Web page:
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Monday, June 29, 2009

The Balcony

It was child's play choking
to nothing the space that had opened
before me, to a tedious vacillation
your incendiary absolutes.

So today I belatedly pitch
my self-belief into that void
for whose sake the rigours of waiting
for you alive keep

their bloodthirsty edge. This life
telegraphing its sparks is the only
one you acknowledge. You lean

towards it out of a balcony window
that stays in the dark.

(after Montale)


Ho Ho Ho said...

Prince Charles is visiting a hospital in Glasgow. He enters a ward full of patients with no obvious sign of injury or illness and greets one. The patient replies:
“Fair fa your honest sonsie face,
Great chieftain o the puddin race,
Aboon them a ye take yer place,
Painch, tripe or thairm,
As langs my airm.”
Charles is confused, so he just grins and moves on to the next patient. The patient responds:
“Some hae meat an canna eat,
And some wad eat that want it,
But we hae meat an we can eat,
So let the Lord be thankit.”
Even more confused, and his grin now rictus-like, the Prince moves on to the next patient, who immediately begins to chant:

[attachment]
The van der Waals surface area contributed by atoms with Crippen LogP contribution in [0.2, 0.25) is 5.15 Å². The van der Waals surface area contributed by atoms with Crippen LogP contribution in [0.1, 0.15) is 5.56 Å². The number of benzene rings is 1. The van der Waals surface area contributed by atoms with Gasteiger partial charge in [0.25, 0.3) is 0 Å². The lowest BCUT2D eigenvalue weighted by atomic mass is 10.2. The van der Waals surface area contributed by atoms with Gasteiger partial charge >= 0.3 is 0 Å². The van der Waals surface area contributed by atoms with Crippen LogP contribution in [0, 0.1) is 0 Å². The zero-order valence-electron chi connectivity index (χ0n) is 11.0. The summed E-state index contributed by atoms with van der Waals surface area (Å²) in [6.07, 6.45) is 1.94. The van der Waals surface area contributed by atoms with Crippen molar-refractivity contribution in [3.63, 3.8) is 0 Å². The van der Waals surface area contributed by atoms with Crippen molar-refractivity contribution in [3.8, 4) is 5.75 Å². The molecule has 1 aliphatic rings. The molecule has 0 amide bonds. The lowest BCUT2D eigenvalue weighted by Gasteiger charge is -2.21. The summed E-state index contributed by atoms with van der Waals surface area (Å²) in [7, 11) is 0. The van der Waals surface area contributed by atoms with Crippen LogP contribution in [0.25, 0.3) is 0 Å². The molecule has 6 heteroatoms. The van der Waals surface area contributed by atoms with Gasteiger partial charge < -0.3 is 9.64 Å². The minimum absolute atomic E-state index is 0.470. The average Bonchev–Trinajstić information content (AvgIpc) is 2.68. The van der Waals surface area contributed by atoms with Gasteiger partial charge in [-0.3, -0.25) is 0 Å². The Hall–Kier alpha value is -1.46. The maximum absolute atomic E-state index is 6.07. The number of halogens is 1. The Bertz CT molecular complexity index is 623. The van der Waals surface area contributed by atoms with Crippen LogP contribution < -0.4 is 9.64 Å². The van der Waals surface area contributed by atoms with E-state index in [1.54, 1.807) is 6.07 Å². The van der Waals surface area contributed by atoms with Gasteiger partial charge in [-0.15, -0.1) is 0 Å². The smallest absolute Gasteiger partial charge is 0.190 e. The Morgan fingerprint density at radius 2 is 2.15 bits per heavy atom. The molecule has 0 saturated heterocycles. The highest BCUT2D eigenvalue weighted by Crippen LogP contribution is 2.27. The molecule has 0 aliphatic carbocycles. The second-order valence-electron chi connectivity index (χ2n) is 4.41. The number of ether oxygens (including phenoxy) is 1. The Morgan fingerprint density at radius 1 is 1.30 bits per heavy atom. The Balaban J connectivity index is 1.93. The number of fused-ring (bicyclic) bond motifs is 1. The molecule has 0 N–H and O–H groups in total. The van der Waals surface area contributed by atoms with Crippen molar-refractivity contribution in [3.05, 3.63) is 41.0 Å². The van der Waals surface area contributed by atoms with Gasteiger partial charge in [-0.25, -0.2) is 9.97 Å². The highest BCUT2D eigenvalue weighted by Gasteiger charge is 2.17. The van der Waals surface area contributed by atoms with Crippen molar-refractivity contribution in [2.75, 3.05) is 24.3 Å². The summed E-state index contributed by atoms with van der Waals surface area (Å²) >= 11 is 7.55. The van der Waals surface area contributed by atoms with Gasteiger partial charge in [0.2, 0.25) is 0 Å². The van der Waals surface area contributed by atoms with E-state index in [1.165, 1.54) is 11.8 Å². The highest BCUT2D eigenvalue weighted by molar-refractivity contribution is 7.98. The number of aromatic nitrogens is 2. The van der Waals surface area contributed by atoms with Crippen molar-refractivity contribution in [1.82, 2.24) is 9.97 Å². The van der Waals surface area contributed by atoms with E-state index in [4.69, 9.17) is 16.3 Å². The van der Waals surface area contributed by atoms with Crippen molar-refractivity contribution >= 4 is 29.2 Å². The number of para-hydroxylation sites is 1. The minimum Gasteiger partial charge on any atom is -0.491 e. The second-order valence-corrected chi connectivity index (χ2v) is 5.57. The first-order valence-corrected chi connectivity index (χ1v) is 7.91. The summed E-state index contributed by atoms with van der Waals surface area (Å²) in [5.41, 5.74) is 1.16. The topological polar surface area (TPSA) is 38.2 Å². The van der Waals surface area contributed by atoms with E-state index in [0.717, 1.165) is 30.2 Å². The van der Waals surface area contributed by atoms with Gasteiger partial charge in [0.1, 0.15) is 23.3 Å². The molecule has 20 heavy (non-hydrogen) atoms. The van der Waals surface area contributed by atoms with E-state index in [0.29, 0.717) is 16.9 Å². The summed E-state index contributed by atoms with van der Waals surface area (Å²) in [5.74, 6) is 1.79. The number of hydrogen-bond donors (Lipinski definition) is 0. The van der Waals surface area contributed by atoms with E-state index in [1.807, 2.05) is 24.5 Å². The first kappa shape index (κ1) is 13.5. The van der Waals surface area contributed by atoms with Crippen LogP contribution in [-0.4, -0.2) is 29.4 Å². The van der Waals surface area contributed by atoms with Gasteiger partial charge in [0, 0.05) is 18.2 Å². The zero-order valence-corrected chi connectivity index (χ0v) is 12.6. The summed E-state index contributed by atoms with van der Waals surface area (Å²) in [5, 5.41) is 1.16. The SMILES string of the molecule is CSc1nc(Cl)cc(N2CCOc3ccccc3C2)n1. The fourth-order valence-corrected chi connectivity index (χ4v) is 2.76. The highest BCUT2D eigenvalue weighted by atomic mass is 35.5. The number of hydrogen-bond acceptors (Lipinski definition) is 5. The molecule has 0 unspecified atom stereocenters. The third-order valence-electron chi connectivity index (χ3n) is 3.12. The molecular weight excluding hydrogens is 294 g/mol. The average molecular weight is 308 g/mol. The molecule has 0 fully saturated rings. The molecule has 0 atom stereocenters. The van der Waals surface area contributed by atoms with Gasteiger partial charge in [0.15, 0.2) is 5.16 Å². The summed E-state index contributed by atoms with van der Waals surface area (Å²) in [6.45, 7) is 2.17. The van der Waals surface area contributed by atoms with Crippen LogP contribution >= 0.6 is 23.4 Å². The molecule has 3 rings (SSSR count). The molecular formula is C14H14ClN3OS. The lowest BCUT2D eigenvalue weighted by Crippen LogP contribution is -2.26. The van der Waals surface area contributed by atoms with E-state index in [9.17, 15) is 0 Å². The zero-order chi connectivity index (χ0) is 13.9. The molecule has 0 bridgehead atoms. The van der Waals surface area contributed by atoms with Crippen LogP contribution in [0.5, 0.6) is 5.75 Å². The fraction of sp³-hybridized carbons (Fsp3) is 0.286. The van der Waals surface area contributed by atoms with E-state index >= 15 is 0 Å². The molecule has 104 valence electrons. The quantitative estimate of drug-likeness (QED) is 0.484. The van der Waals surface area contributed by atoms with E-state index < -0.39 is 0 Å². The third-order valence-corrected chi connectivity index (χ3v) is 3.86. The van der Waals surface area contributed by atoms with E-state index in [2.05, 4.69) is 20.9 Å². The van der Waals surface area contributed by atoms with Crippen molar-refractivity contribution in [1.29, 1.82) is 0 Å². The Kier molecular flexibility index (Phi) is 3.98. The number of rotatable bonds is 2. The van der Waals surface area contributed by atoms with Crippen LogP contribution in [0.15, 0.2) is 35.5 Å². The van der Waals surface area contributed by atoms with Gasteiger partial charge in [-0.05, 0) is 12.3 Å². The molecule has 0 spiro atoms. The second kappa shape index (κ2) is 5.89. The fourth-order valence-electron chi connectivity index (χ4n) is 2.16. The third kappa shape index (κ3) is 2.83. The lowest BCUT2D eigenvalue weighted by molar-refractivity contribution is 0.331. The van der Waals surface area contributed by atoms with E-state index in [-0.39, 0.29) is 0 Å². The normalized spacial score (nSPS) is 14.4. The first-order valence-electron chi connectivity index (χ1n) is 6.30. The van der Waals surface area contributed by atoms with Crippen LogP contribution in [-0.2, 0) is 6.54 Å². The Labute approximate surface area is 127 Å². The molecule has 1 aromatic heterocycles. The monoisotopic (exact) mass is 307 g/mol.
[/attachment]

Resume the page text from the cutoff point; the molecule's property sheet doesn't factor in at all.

“Wee sleekit, cowerin, timrous beasty,
O the panic in thy breasty,
Thou needna start awa sae hastie,
Wi bickering brattle.”
Now seriously troubled, Charles turns to the accompanying doctor and asks “Is this a psychiatric ward?”
“No,” replies the doctor, “this is the Burns unit.”

charles said...

This poem, deeply concentrated and almost throwaway, is wonderful. So real a thing that I'm not sure that the Italian, all bows to Montale, may not itself be a version. Off my shelves yesterday I drew down other versions by Kate Hughes (Agenda Editions) and Ben Belitt (in the Penguin Montale), and the above stands proud. (Even tho not sure sure of 'for whose sake', and maybe 'telegraphing'). Last line wins, hands down.

charles said...

Damn: purpose of leaving above comment was to ask where did you find that M & hoopoe photo?

puthwuth said...

Many thanks for that, Charles. The image of Montale and the hoopoe is on the front of my Italian language Tutte le Poesie. More mundanely, it turned up fairly promptly on a google image search, possibly for "Montale and hoopoe".

I have long admired the enormous Jonathan Galassi bilingual Montale, but since its a bit heavy for reading in bed I continue to grit my teeth and use Jeremy Reeds old Bloodaxe bilingual text too, despite the multiple layers of outraged marginalia in which Ive covered it.